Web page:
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Mean Street Resurrected Into a Safe Haven

One of the toughest neighborhoods in Santa Ana celebrates its renewal.

October 28, 2002|Jennifer Mena | Times Staff Writer

For some Santa Ana city officials and longtime residents, it's hard to believe: Minnie Street is now three blocks of tree-lined parkways and clean sidewalks, a place where residents can walk in safety day or night.

It once was one of Santa Ana's toughest neighborhoods, where immigrants stuffed themselves into low-rent apartments only to live around drug dealers, prostitutes and gang members who ruled a community of 3,500 people living in 527 apartments.

"You really couldn't leave your apartment at night," said Araceli Elias, a 30-year-old mother of three, who has lived on Minnie Street six years. "Now, we'll even go and get bread at 8 or 9 p.m. without fear, if we need to."

The will of residents and a publicly sponsored improvement project of 48 privately owned buildings provided the impetus for change. On Saturday, the city celebrated completion of the exterior improvements with food, mariachis, other entertainment and presentations by City Councilman Jose Solorio, Assemblyman Lou Correa (D-Anaheim), and Rep. Loretta Sanchez (D-Garden Grove).

Improvements to apartment interiors are continuing. The neighborhood once known as "Minnie Street" now bears a sign with gold letters on a slate slab at its entrance that spells its new name: Cornerstone Village. "I do remember when [an improved Minnie Street] seemed like a pipe dream," Solorio said in an interview.

Six years ago, the city began an incentive program that offered money to apartment owners for exterior improvements on the condition they would do interior upgrades and limit to five the number of people in each one-bedroom apartment. The goal was to sign up all apartment owners.

"I think a lot of us didn't even know if we could accomplish that task in front of us," said Pat Whittaker, Santa Ana's housing manager.

Coincidentally, the city last week signed an agreement with the last of the neighborhood property owners to join the program.

City Housing Program Coordinator Shelly Landry Bayle said Valerie Humphries' properties "stick out like a sore thumb. Now there will be a nice continuity."

Humphries, 86, who lives in Sausalito, was unavailable for comment. Her property manager, Jim Ferryman, said he agrees and is pleased that Humphries has agreed to the renovations.

The apartments were built as military housing by the U.S. government in the 1960s. About 10 years later, they were sold to several private owners who rented them, but did not keep up with maintenance. Dirt-cheap rents lured Mexican and Southeast Asian immigrants. Rents remain low -- about $600 a month for a one-bedroom.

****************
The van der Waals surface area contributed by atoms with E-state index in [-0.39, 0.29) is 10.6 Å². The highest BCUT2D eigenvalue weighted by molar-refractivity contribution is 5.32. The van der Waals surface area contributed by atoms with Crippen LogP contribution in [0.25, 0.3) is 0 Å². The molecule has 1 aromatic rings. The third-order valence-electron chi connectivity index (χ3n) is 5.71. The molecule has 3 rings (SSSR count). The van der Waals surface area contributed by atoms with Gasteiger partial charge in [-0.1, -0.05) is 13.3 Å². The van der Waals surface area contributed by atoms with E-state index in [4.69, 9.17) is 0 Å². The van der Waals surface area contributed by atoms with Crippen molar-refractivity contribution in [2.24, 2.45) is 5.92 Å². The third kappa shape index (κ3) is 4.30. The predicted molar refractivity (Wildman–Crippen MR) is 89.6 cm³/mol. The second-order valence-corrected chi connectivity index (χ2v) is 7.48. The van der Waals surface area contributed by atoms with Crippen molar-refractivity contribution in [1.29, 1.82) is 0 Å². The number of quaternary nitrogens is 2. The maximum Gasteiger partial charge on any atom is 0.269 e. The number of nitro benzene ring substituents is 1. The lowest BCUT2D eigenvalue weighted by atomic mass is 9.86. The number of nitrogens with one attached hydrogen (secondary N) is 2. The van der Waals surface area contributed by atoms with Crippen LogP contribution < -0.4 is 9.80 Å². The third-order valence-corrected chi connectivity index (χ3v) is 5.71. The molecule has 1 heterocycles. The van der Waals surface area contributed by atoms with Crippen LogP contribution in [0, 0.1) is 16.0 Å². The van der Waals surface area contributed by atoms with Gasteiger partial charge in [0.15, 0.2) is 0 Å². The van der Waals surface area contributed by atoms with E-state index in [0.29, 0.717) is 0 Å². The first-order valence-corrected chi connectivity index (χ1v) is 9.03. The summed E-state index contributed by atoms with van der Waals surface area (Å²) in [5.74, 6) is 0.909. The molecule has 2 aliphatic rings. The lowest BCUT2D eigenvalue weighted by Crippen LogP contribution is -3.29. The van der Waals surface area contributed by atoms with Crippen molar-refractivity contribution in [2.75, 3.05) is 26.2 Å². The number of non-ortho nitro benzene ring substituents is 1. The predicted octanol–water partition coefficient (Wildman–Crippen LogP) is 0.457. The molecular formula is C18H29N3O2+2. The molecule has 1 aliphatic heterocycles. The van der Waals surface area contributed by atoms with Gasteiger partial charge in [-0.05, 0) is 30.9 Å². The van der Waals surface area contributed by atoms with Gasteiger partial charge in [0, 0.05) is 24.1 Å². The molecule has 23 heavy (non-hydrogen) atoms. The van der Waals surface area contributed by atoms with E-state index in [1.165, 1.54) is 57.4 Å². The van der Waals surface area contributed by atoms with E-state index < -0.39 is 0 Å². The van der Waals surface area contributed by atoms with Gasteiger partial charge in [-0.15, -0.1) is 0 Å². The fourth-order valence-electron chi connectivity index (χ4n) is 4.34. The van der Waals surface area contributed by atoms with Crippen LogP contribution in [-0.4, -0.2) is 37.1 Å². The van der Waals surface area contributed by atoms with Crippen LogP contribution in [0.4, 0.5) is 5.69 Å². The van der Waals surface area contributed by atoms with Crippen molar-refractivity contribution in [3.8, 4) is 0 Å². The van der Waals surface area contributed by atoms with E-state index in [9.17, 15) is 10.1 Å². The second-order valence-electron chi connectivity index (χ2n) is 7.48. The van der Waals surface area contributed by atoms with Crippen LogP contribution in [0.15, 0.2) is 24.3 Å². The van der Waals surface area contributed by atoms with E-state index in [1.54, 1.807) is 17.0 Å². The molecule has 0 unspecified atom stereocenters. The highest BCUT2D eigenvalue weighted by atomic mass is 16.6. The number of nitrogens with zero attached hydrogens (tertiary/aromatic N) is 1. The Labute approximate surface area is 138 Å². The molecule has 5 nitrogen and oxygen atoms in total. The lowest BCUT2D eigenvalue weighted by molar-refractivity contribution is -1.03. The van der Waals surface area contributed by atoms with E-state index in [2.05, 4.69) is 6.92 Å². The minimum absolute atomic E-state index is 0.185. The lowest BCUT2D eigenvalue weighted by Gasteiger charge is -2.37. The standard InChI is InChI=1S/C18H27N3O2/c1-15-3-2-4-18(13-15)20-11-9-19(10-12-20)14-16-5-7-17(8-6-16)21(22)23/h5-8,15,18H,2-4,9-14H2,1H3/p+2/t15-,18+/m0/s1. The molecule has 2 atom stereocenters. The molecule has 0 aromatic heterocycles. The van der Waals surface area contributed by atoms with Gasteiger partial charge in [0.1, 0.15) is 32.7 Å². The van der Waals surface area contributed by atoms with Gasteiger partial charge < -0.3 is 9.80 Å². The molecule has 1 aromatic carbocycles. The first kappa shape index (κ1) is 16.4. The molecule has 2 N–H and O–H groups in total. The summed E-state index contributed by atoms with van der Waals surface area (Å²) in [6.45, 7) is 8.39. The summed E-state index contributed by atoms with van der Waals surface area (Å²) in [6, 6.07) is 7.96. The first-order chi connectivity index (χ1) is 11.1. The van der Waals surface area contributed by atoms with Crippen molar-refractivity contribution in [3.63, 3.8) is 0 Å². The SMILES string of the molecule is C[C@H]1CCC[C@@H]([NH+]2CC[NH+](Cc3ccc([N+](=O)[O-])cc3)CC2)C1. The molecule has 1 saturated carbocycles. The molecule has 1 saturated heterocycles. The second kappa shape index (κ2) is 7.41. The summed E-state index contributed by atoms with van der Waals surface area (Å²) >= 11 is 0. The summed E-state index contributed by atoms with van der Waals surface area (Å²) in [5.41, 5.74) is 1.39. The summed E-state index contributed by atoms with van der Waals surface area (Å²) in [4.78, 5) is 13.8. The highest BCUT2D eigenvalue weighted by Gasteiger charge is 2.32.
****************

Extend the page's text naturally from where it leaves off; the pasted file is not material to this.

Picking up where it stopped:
Bayle said $6.4 million in local, state and federal money was used to improve the building facades, stairways, decks, parkways and sidewalks. An additional $7.8 million in bonds was issued by Santa Ana's housing authority to help pay for the acquisition and rehabilitation of 278 units purchased by two nonprofit organizations, the Orange Housing Development Corp. and Jamboree Housing Corp.

Residents were temporarily relocated during the renovations.

Diana Pena has lived on Minnie Street for 10 years. The truck vendor, who sells candies, fruits and sodas, never imagined her apartment and the street would look so good.

"Now, just about everybody is inside by 9 p.m. Before, you could have gotten shot out here," she said.

At Araceli Elias' apartment, a few women who live in Cornerstone Village have come together to examine jeans and trendy tops on a recent afternoon. Each marvel at her new carpet, about the men working on new steps outside her door, and the new parkways.

But unlike before, they have hope that remaining problems -- including leaking bathroom ceilings, leaking gas stoves, cockroaches and mice in their units -- will be addressed. About half the neighborhood's apartment interiors have been fully renovated while others have been partially completed.

"We would tell them about the problems before," said one of the women. "That we needed new paint, new plumbing. They'd say, 'If you don't like it, go somewhere else.' Now, we feel like they have changed. Since we can't afford to go anywhere, it is a great gift.''

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